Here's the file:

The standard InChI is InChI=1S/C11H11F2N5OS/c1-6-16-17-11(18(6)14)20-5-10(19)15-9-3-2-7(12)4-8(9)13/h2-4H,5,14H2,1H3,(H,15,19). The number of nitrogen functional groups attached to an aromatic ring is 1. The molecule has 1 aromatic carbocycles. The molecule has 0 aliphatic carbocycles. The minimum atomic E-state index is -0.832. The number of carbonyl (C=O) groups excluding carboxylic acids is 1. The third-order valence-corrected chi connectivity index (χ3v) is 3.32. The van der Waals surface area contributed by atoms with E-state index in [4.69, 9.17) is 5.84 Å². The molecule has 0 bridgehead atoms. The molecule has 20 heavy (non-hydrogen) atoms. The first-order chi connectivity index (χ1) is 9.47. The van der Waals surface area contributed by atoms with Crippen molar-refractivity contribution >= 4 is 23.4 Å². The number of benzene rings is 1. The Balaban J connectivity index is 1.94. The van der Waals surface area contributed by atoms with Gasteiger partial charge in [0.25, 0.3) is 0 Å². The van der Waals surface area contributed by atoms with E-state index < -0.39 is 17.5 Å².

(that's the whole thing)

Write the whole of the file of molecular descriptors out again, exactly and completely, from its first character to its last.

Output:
The standard InChI is InChI=1S/C11H11F2N5OS/c1-6-16-17-11(18(6)14)20-5-10(19)15-9-3-2-7(12)4-8(9)13/h2-4H,5,14H2,1H3,(H,15,19). The number of nitrogen functional groups attached to an aromatic ring is 1. The molecule has 1 aromatic carbocycles. The molecule has 0 aliphatic carbocycles. The minimum atomic E-state index is -0.832. The number of carbonyl (C=O) groups excluding carboxylic acids is 1. The third-order valence-corrected chi connectivity index (χ3v) is 3.32. The van der Waals surface area contributed by atoms with E-state index in [4.69, 9.17) is 5.84 Å². The molecule has 0 bridgehead atoms. The molecule has 20 heavy (non-hydrogen) atoms. The first-order chi connectivity index (χ1) is 9.47. The van der Waals surface area contributed by atoms with Crippen molar-refractivity contribution >= 4 is 23.4 Å². The number of benzene rings is 1. The Balaban J connectivity index is 1.94. The van der Waals surface area contributed by atoms with Gasteiger partial charge in [0.25, 0.3) is 0 Å². The van der Waals surface area contributed by atoms with E-state index < -0.39 is 17.5 Å².